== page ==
Agility is the ultimate game for you and your dog. It also one of the most
exciting canine sports for spectators. In agility, a dog demonstrates is agile
nature and versatility by following cues from the handler through a timed
obstacle course. The course has jumps, tunnels, weave poles, and other
obstacles. Agility strengthens the bond between dogs and handlers, it is
extremely fun, and it provides vigorous exercise for both!
The AKC offers three types of agility classes. The first is the Standard Class
which includes obstacles such as the dog walk, the A-frame, and seesaw. The
second is Jumpers with Weaves. This class only has jumps, tunnels and weave
poles. Both classes offer increasing levels of difficulty to earn Novice, Open,
Excellent and Master titles. The third class is Fifteen
and Send Time (FAST) and has be offered since January 2007.
After completing both an Excellent Standard title and Excellent Jumpers title, a
dog and handler team can compete for the MACH (Master Agility Champion title) -
faster than the speed of sound!
Agility began in England in 1978. The AKC held its first agility trial in 1994.
Agility is now the fastest growing dog sport in the United States and is the
fastest growing event at the AKC!
AKC agility is available to every registerable breed, from Yorkshire Terriers to
Irish Wolfhounds as well as mixed breed dogs that are registered with AKC. The dogs
run the same course with adjustments in the expected time and jump height.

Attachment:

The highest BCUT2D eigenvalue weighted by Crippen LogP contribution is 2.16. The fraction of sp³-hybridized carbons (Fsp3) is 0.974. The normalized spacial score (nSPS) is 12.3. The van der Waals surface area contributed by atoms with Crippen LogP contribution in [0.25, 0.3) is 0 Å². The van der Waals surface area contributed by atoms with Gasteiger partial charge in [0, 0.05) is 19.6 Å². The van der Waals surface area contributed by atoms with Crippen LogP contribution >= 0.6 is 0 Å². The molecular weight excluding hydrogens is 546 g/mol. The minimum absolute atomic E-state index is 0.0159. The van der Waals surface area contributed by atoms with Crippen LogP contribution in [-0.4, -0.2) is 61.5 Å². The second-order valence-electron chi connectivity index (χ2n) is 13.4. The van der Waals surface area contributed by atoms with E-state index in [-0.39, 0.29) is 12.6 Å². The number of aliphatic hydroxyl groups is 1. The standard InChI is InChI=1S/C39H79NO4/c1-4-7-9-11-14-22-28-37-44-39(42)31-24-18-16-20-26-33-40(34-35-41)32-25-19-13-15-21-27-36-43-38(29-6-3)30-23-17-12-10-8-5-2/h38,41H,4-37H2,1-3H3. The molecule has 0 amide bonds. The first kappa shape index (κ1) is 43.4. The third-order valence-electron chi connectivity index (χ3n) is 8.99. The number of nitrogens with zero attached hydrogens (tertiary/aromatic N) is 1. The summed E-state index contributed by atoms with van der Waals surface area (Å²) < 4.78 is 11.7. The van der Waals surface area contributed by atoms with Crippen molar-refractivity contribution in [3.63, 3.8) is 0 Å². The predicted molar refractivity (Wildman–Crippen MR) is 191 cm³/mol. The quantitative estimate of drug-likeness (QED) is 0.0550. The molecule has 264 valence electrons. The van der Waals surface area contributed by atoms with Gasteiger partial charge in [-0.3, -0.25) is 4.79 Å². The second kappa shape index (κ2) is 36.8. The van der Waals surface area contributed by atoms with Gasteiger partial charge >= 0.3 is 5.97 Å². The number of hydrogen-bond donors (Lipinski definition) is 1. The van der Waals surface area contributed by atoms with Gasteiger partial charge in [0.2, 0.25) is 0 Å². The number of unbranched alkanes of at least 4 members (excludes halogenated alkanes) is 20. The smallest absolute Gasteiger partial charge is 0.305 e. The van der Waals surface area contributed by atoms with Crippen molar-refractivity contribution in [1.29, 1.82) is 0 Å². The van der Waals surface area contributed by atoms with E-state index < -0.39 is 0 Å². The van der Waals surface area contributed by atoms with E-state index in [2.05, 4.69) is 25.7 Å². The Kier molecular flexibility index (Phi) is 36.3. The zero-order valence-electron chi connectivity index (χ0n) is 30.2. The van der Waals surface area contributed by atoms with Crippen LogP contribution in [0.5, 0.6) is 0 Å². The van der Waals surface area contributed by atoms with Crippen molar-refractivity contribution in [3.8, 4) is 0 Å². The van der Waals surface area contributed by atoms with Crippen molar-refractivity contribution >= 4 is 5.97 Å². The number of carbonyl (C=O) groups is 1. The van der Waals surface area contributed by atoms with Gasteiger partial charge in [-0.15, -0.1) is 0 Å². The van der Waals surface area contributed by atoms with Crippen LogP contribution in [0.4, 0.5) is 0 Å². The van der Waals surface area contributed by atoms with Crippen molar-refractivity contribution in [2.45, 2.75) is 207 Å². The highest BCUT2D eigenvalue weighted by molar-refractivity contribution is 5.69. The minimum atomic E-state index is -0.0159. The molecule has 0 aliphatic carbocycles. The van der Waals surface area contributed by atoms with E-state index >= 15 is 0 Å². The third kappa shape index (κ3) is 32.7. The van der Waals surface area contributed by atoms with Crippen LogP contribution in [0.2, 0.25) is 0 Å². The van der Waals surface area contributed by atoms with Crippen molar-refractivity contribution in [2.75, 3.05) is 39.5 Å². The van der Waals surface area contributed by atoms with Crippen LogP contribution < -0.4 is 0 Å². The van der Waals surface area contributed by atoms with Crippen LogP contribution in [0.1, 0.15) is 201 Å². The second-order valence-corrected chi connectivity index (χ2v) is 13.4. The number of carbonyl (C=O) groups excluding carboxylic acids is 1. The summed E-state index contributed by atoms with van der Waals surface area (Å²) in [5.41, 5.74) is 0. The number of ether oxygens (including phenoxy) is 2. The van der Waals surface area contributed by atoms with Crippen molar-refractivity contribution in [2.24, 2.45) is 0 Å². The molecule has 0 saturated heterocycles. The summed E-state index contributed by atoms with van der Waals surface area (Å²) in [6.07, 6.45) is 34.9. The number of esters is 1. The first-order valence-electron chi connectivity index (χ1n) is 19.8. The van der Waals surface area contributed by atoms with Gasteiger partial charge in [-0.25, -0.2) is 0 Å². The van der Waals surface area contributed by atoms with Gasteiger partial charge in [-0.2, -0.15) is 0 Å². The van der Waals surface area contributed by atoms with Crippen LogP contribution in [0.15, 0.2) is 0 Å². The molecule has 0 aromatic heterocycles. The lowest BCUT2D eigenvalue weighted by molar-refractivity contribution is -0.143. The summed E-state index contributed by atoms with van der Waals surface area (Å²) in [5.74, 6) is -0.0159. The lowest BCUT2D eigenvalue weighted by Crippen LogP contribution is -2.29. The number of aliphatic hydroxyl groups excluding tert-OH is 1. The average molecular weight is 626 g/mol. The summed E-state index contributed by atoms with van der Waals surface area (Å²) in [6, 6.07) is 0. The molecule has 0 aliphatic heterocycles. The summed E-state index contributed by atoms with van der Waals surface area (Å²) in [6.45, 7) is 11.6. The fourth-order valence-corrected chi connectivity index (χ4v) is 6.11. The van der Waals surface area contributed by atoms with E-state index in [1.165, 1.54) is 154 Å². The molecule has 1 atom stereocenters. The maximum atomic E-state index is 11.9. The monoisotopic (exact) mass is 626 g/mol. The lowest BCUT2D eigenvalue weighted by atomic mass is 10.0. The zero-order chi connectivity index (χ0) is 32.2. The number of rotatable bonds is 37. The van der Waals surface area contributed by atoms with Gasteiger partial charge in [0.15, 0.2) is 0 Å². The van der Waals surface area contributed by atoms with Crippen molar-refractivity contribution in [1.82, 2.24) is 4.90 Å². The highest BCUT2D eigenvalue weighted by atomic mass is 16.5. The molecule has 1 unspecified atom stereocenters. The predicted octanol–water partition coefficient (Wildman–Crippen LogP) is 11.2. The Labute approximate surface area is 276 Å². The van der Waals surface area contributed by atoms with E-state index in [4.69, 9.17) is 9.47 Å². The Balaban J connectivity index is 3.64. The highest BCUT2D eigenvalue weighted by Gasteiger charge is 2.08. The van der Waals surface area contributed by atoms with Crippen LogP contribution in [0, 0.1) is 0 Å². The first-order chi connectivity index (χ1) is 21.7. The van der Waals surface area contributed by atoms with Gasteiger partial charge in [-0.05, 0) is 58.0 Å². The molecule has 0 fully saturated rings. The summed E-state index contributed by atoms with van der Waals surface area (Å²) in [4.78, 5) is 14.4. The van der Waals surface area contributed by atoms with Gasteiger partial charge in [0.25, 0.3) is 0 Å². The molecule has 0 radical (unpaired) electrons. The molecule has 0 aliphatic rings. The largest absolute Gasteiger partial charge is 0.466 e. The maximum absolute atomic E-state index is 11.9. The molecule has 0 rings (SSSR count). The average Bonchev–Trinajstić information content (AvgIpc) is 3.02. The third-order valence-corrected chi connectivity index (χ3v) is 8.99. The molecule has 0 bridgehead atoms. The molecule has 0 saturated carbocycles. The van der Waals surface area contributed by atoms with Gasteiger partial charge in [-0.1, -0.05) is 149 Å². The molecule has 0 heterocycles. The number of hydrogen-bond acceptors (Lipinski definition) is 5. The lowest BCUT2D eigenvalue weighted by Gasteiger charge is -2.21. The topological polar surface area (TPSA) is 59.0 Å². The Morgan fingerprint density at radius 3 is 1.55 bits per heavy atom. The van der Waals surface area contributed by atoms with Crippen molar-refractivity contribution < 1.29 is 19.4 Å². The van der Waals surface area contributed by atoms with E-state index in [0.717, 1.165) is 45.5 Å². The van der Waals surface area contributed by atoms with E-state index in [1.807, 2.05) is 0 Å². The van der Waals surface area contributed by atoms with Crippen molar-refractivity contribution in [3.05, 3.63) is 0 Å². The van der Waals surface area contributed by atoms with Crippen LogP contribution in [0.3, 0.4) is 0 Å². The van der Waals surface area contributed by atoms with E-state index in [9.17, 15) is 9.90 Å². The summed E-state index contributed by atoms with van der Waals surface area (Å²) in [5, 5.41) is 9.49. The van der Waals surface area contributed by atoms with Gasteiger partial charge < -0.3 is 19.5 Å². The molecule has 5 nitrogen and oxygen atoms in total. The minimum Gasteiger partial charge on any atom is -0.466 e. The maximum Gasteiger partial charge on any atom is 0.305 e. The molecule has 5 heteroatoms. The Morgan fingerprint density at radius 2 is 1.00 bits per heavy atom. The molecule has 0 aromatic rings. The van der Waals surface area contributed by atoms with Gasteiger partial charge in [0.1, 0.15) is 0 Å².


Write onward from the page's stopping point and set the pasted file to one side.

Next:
Information from the AKC website. For more information, please contact AKC.
What happens at a trial?
When the course has been set up, the handlers gather for a “judge’s briefing” where the judge summarizes how the class is judged.
Then the handlers may “walk the course.” They do this as a group, without their dogs, following the numbers to become familiar with how the course goes.
Most handlers try to walk the course as many times as they can in the time allotted, to plan their strategy. You may see handlers during a “course
walk” actually running the course with an imaginary dog, giving the commands as they would during their competing round. Other handlers gather in small
groups to discuss potential problem spots and how they plan to handle them.
The Competition Runs: The dogs run the course individually, off leash. The timer will tell the handler when he or she
may begin, starting the stopwatch as soon as the dog crosses the start line and stopping it when the dog crosses the finish. As each dog runs, the judge
indicates the faults. The faults are noted on paper by an official called a scribe. At the completion of the round, the dog’s time and score is used to
calculate the qualifying performances and top placements.